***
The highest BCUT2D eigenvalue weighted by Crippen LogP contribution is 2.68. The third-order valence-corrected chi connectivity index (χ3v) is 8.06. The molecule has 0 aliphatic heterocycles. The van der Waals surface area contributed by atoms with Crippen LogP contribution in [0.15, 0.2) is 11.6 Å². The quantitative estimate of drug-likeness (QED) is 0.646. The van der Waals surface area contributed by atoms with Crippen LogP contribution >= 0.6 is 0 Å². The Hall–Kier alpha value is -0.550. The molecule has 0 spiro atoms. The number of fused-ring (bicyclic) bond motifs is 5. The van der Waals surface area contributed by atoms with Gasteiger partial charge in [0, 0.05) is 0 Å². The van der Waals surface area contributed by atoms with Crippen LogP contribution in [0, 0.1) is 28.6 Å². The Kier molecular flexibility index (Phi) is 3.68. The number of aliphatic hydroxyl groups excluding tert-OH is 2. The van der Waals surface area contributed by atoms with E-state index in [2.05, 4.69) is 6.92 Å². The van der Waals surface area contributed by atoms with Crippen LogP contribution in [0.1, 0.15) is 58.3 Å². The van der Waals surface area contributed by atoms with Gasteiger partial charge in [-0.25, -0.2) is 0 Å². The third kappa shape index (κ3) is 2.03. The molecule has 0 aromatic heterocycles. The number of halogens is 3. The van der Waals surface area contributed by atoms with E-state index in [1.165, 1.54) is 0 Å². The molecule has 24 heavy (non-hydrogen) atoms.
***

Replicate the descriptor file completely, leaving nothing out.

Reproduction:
The highest BCUT2D eigenvalue weighted by Crippen LogP contribution is 2.68. The third-order valence-corrected chi connectivity index (χ3v) is 8.06. The molecule has 0 aliphatic heterocycles. The van der Waals surface area contributed by atoms with Crippen LogP contribution in [0.15, 0.2) is 11.6 Å². The quantitative estimate of drug-likeness (QED) is 0.646. The van der Waals surface area contributed by atoms with Crippen LogP contribution >= 0.6 is 0 Å². The Hall–Kier alpha value is -0.550. The molecule has 0 spiro atoms. The number of fused-ring (bicyclic) bond motifs is 5. The van der Waals surface area contributed by atoms with Gasteiger partial charge in [0, 0.05) is 0 Å². The van der Waals surface area contributed by atoms with Crippen LogP contribution in [0, 0.1) is 28.6 Å². The Kier molecular flexibility index (Phi) is 3.68. The number of aliphatic hydroxyl groups excluding tert-OH is 2. The van der Waals surface area contributed by atoms with E-state index in [2.05, 4.69) is 6.92 Å². The van der Waals surface area contributed by atoms with Crippen LogP contribution in [0.1, 0.15) is 58.3 Å². The van der Waals surface area contributed by atoms with Gasteiger partial charge in [-0.25, -0.2) is 0 Å². The third kappa shape index (κ3) is 2.03. The molecule has 0 aromatic heterocycles. The number of halogens is 3. The van der Waals surface area contributed by atoms with E-state index in [1.165, 1.54) is 0 Å². The molecule has 24 heavy (non-hydrogen) atoms.